3. Don't be an Ass

This one. I'm pretty convinced that this is the number one reason smart people don't get good jobs. This is also one of the hardest things to do, because when it comes down to it, you have no idea that you're being an ass. I sure didn't.

Fundamentally, it's a matter of respect. If you can't respect the people who are interviewing you, you're unhirable. There are a lot of ways you can be incredibly disrespectful without even knowing it, so let's look at a few cases.

First, let's get one thing straight: you're not doing the company a favor. If anything, you are blessed that your inherent social awkwardness drove you into a field that happened to explode with jobs during your lifetime. Remember what you're doing: you're asking someone to consider you qualified enough to sign over large sums of money to you twice a month in return for time and effort spent in an office. That's not a favor.

"Yeah, but I'll make them so much more than they'll pay me." Yeah, that's the idea, and it's called being a business. Don't flatter yourself into thinking you're some kind of anomaly.

"Yeah, but I'm a rockstar programmer! Nobody in the whole class can sling code like me!" That may be. And that should make you the number one pick for the position, right? Wrong. The only person who can probably see that you're a great programmer is the developer conducting the interview, but he's not so much interested in money-making potential like HR is. He's hiring a team member who he may have to work with for the next 10 years. He can teach a mediocre developer the ways of the company, but he can't make you less unbearable.

Here's another one of my favorites: an interviewer is giving you the rundown of the company's software architecture, and he mentions a specific piece of technology/framework/library/whatever that you used at one time but don't anymore. You, being the extremely experienced developer, instantly say, "Ew!" and smirk like you're better than someone. Come on. First of all, you have no idea what sort of design and architecture decisions went into selecting this particular piece of technology, and your largest code base to date probably hasn't crossed 1000 lines of code, so you wouldn't even be qualified to speak on it if you did know the reasoning behind it.

I don't want to rant too much, but I do want to make this clear: I've seen more opportunity lost due to self-entitlement than I have due to lack of qualifications. If you walk in acting like you own the place, you'll come up short every time.

4. Be Interesting

Okay, let's take a break for a second. If you can master the previous three points, you're in the top slice, and you'll get job offers. No questions asked. From what I've seen, there are just a couple more things that really set you apart in the extremely competitive positions, so I think it's good to cover those as well.

One of the most important things you can do to win the really desirable positions is to be different from your competition. It seems obvious, but it's something that's largely lacking from those entering the professional world.

Now, I don't mean different like "I only wear sandals, because I don't believe in shoes." That's obnoxious. I mean different in that you've followed your personal technical passions, relevant to the position or not, and done something on your own without anybody telling you to. Did you make a website? Sweet. An app? Very sweet. Anything at all (sigh, yes, even a game) that you've done on your own really shows a ton about the kind of person you, and it gives you plenty to talk about in your interview.

Another easy way to be interesting is to read. Read Hacker News. Read /r/programming. Read Slashdot. Read something. One of the most satisfying feelings is being knee-deep in an interview with a company that uses all sorts of technologies you've never heard of and having your interviewer mention something you've read an article about. Being able to contribute that little information (as long as it's not some sensationalist blog article) sometimes completely changes the dynamic of the interview for the better.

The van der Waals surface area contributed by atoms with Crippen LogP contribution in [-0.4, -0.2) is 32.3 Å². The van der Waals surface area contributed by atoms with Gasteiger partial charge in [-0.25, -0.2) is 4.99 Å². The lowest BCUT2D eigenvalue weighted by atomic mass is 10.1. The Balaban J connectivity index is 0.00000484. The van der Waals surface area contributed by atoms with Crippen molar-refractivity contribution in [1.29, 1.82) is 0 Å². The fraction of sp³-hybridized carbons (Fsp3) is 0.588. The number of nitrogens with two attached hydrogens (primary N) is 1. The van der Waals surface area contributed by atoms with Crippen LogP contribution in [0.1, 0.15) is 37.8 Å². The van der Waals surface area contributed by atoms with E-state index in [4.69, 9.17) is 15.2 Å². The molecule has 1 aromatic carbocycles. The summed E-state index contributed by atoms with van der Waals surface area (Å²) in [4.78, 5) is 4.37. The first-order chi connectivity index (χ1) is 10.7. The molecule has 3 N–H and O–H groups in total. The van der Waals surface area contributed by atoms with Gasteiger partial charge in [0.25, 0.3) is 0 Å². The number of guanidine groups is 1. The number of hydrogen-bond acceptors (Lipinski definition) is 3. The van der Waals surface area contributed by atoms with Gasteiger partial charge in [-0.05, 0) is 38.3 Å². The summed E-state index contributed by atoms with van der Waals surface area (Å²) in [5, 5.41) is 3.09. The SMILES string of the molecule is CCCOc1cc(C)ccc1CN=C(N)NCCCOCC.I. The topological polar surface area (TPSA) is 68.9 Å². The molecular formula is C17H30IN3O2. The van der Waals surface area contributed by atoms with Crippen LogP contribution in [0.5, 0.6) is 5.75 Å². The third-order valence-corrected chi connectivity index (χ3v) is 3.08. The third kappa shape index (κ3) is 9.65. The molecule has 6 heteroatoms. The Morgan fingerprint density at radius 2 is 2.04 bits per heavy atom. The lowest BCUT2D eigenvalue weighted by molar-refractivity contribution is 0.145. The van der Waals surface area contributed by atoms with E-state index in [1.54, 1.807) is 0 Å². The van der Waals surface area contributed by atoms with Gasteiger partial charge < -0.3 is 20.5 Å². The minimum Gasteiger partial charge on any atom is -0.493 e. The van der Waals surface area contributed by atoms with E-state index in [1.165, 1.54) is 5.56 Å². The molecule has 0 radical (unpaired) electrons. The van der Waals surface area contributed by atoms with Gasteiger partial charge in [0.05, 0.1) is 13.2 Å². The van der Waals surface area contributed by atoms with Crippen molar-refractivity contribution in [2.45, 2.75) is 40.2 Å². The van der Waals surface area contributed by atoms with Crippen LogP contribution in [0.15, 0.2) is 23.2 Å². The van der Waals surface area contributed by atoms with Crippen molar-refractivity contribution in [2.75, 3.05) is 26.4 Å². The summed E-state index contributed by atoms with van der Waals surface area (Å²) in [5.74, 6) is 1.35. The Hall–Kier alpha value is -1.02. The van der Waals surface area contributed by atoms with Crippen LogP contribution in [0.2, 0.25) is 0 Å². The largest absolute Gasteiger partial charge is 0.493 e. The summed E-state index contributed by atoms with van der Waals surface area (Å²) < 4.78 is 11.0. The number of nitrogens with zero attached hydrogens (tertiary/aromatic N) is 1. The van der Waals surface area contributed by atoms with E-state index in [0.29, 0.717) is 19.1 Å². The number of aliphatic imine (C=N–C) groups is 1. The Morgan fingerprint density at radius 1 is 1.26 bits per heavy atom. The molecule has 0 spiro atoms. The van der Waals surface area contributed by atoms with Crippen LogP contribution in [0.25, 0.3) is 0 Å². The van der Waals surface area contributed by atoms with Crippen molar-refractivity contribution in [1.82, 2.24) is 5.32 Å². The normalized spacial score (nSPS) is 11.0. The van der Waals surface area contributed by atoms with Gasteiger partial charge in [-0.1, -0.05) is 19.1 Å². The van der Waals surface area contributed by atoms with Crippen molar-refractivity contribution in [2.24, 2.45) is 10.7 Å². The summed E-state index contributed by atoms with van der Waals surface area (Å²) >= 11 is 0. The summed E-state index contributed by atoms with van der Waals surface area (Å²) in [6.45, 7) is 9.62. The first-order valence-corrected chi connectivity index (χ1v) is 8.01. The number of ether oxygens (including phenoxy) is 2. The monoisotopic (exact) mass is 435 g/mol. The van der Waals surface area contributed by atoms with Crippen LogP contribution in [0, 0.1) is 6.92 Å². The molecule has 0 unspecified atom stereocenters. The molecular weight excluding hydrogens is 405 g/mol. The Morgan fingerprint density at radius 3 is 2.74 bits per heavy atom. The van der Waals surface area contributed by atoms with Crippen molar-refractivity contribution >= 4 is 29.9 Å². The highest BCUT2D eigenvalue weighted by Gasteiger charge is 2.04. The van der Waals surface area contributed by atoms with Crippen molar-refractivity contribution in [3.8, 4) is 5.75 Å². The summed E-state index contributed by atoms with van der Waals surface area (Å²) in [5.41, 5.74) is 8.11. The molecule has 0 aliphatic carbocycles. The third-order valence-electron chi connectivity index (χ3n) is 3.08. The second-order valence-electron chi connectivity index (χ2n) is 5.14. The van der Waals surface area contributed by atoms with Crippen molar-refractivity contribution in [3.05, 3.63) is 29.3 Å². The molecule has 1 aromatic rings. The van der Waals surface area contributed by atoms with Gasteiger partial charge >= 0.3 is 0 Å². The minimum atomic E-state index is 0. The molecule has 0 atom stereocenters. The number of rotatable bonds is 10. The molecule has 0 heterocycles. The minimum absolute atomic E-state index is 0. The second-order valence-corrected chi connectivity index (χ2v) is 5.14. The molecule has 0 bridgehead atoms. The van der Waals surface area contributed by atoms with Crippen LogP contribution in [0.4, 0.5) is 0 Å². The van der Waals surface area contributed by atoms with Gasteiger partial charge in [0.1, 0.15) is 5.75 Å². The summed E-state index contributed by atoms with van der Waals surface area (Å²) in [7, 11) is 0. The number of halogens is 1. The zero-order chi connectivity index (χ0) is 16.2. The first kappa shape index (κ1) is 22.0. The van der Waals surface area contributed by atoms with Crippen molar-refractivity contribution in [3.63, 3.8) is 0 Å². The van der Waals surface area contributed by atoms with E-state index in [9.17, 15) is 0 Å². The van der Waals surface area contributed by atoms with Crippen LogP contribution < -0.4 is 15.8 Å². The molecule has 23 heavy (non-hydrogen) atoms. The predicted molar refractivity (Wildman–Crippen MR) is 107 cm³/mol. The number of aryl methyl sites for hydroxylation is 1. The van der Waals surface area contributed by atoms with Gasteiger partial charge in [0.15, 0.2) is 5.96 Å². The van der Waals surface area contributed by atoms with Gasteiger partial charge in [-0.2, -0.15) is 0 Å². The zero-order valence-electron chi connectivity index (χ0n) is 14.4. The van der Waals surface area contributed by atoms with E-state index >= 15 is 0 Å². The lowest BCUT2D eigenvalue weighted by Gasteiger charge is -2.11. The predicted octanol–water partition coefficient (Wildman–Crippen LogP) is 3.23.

Sometimes even more important than reading things is trying things. Take any opportunity you get to try out a new tool, framework, or language. Even if you never do anything useful with it, you just added something to your interview tool belt, and you might even be able to answer questions about it.

One way or another, it's important for you to be different from your peers. It seems that more and more employers are hiring batches of students from the same colleges, so being the one guy whose resume doesn't look exactly like his transcript is probably the biggest favor you can do yourself. Heck, it's about the only point in this post that's any fun, so why not?

EDIT: A great piece of advice from Kenny Gao:

I think it's worth adding that a big part of Being Interesting (or more generally, being memorable) is being knowledgeable about the company that you're interviewing with. I'm always surprised at the positive reaction that I get from interviewers when I ask them about something that's unique to their company that they're passionate about, and it makes for a great entry point into a meaningful discussion.

5. Be Charming

This final point is probably the hardest one to advise on, but it seems to really make a difference when it comes down to it. You probably know the situation all too well: someone who's half as qualified as you but is just so damn likeable that nobody can say no to him gets an offer before you. It's not sneaky or deceitful; it's just the honest nature of people: they hire who they like.

If you're one of these lucky folks, congratulations; you're already probably basking in a wonderful life. As for the rest of us, let's do our best to emulate some of this charming behavior.

Why? Well, if there's one thing you learn from interviewing, it's that there will always come a time when the ship is sinking. It's these times when the only thing you've got left to save you is a grin, a little joke, and as much charm as you can muster up. It's not that the charming guys among us don't make mistakes; it's just that their mistakes seem so insignificant since we like them so much.

I really don't have any great advice for how to be more charming. It's something I don't think I ever really got a good hold of. If you can find some way to channel your inner Sinatra though, you've got the world by the tail.

Well, that about wraps things up. Again, this is in no way a definitive list of interview tips. Rather, it's just a collection of things that get said a lot but never officially written down. If it helps even one person get a job, it'll be entirely worth the time it took to jot it down.